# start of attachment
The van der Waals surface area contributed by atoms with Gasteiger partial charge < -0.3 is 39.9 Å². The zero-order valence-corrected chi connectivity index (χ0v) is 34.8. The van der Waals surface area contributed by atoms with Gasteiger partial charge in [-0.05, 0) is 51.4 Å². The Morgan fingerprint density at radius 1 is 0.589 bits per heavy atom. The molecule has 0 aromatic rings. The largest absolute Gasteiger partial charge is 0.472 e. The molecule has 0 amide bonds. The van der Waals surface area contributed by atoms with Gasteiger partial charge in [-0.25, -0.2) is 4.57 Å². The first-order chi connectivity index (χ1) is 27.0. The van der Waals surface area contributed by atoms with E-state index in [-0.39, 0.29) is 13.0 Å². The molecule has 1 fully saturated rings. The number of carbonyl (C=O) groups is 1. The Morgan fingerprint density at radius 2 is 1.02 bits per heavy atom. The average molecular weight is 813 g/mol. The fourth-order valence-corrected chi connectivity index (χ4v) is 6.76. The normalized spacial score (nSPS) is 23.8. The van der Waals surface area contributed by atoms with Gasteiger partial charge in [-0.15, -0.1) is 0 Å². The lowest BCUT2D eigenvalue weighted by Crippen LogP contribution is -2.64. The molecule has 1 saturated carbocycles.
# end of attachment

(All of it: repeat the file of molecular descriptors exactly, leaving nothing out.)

The van der Waals surface area contributed by atoms with Gasteiger partial charge < -0.3 is 39.9 Å². The zero-order valence-corrected chi connectivity index (χ0v) is 34.8. The van der Waals surface area contributed by atoms with Gasteiger partial charge in [-0.05, 0) is 51.4 Å². The Morgan fingerprint density at radius 1 is 0.589 bits per heavy atom. The molecule has 0 aromatic rings. The largest absolute Gasteiger partial charge is 0.472 e. The molecule has 0 amide bonds. The van der Waals surface area contributed by atoms with Gasteiger partial charge in [-0.25, -0.2) is 4.57 Å². The first-order chi connectivity index (χ1) is 27.0. The van der Waals surface area contributed by atoms with E-state index in [-0.39, 0.29) is 13.0 Å². The molecule has 1 fully saturated rings. The number of carbonyl (C=O) groups is 1. The Morgan fingerprint density at radius 2 is 1.02 bits per heavy atom. The average molecular weight is 813 g/mol. The fourth-order valence-corrected chi connectivity index (χ4v) is 6.76. The normalized spacial score (nSPS) is 23.8. The van der Waals surface area contributed by atoms with Gasteiger partial charge in [-0.15, -0.1) is 0 Å². The lowest BCUT2D eigenvalue weighted by Crippen LogP contribution is -2.64. The molecule has 1 saturated carbocycles.